by Letty Fernande
RIO GRANDE VALLEY, TEXAS – The Cradle of the Italian Renaissance – Florence, Italy – provided the backdrop for an unforgettable UTRGV Study Abroadexperience this summer for six undergraduate students.
“My students read the Inferno,” said Dr. Caroline Miles, UTRGV professor of English and coordinator of the Office of Global Engagement Border Studies. “Then, as they explored the city – the art, the museums, churches and other sites of interest – they made connections through their journal writing between Dante’s text, art, science, and culture that defined Italy’s Renaissance period and that still defines Italy today.”
Most days were spent in a classroom discussing the Inferno, the first part of Italian writer Dante Alighieri‘s 14th-century epic poem, The Divine Comedy and writing in their journals. Miles says having a small group of students allowed her to work with the students closely.
“I think their study abroad experience was an effective way to get students to see the importance of writing, as they learn how writing about what they see and experience increases understanding of what they take in and who they are. And that, in turn, enhances their experiences,” Miles said. “As I would expect of all study abroad programs, it helped them grow as people.”
Weekdays were filled with touring the many sites for which Florence is famous, including the Uffizi Gallery, Galleria dell’Accademia, Dante’s House, Palazzo Vecchio, the Duomo, the Cathedral of Florence.
Rocio Quintero, of San Juan, is a UTRGV senior majoring in Studio Art. This was her first trip abroad.
“It’s hard to pick one favorite place in Florence, but I have to say it’s the Uffizi Gallery where the Birth of Venus and Primavera by Italian artist Sandro Botticelli are displayed. I also saw the Medusa painting, and The Annunciation by Leonardo Da Vinci. As an art student I was blown away by having the opportunity to see them in person,” Quintero said.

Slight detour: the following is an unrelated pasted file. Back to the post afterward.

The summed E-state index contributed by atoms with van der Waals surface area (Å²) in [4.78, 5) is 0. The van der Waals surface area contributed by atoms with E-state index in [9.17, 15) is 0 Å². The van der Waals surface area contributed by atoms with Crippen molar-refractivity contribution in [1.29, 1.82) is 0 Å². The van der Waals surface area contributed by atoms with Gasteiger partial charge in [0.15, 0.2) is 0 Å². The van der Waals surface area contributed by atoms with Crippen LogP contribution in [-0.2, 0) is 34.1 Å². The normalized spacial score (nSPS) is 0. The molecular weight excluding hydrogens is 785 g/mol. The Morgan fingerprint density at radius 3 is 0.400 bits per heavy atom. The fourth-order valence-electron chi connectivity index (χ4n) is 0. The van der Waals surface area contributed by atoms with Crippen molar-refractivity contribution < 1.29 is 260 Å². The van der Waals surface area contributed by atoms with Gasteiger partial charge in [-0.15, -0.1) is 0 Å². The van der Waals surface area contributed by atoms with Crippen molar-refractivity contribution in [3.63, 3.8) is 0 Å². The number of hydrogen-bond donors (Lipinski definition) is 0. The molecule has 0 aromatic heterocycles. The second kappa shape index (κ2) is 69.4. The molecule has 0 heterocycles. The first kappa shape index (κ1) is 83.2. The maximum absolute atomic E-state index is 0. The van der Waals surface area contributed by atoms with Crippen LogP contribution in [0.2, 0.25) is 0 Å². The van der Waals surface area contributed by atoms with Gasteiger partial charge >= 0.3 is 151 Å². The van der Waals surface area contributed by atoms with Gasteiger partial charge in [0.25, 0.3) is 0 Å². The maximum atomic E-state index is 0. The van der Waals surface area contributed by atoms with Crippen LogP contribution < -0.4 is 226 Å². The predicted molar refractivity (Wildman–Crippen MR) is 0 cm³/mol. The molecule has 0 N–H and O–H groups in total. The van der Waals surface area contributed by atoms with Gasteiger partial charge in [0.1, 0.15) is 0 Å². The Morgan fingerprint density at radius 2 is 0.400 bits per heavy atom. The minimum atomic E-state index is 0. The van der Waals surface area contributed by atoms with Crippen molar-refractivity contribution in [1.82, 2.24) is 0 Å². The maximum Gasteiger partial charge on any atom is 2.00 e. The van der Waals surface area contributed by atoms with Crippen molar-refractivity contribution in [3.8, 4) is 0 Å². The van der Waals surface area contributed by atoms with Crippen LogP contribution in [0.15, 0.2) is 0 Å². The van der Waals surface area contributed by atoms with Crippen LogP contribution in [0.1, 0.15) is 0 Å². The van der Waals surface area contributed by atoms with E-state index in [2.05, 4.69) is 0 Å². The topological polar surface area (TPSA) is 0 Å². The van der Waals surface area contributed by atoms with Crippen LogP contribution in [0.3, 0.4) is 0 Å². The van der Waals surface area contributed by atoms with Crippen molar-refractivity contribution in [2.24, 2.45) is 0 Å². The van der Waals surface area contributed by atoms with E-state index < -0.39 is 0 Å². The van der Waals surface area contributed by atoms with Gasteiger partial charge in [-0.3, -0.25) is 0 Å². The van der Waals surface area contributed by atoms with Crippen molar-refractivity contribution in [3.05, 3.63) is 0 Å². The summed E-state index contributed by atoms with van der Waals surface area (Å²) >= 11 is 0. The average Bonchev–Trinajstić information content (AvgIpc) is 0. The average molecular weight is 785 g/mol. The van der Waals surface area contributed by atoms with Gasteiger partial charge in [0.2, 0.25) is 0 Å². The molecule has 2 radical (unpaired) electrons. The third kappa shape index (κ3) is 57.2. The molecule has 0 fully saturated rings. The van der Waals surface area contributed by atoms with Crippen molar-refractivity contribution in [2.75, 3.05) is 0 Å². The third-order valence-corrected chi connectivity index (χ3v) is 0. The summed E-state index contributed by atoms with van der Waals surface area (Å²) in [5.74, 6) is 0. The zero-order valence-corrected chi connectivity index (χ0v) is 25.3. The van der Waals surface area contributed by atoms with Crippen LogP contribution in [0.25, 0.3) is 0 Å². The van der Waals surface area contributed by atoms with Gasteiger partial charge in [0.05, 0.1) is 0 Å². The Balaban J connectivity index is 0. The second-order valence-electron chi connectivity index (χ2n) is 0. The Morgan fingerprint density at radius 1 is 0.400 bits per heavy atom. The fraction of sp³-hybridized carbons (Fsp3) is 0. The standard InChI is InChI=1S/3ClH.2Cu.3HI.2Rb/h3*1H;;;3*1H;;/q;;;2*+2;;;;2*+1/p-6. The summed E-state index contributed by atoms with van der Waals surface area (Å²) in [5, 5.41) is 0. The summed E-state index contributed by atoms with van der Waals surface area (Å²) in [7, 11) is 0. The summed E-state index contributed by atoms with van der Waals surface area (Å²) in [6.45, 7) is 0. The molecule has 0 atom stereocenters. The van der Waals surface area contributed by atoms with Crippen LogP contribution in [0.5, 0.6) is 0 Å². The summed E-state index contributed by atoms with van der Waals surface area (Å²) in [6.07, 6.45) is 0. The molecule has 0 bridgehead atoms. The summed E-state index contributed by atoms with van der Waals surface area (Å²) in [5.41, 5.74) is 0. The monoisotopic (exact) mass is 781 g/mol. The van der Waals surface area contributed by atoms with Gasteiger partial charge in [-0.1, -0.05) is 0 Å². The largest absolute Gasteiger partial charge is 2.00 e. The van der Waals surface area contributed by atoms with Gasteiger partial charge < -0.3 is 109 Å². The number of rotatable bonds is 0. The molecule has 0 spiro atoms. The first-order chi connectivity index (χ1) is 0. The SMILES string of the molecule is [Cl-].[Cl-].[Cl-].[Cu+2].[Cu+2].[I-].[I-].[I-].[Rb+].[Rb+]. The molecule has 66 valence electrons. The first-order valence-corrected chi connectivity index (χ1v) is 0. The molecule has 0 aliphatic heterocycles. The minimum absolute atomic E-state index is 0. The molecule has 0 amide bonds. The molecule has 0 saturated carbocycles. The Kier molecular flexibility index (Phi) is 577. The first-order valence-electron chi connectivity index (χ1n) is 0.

Students had free time on the weekends to travel to other cities, and took advantage of the opportunity to visit Venice, which they traveled to as a group, as well as Rome, Pisa, Verona, Siena, Lucca and coastal towns.
Ravinia Ramirez, of Edinburg, said this was her first trip to Europe, and what she learned went far beyond the classroom.
“My roommates and I lived in an apartment in the middle of the city. We would walk to and from places. We also had to cook and shop for groceries,” said Ramirez, a senior majoring in English and Psychology. “I became immersed in Italian culture and life. It felt as though I was living as a true Italian. I will cherish this experience for the rest of my life.”
This summer, 170 UTRGV traveled the world, visiting Italy, Mexico, China, Spain, London and South Korea as part of UTRGV’s Study Abroad Program.
“I would highly recommend that students study abroad at least once,” Miles said. “You will learn more about yourself and get to broaden your horizons by seeing more of the world, but also by pushing yourself out of your comfort zone and daring to try new things.”
There are short term and long-term trips available for undergraduate and graduate students to study in the United States and abroad. Students are encouraged to visit the Office of International Programs and Partnerships in the Office of Global Engagement to learn more about the programs.
“I absolutely recommend students do study abroad,” Quintero said. “It gives you an opportunity to learn new things, like culture and history. For sure I’ll be doing study abroad again.”
For more information about the UTRGV Study Abroad Program, visit https://www.utrgv.edu/ipp/study-abroad/index.htm.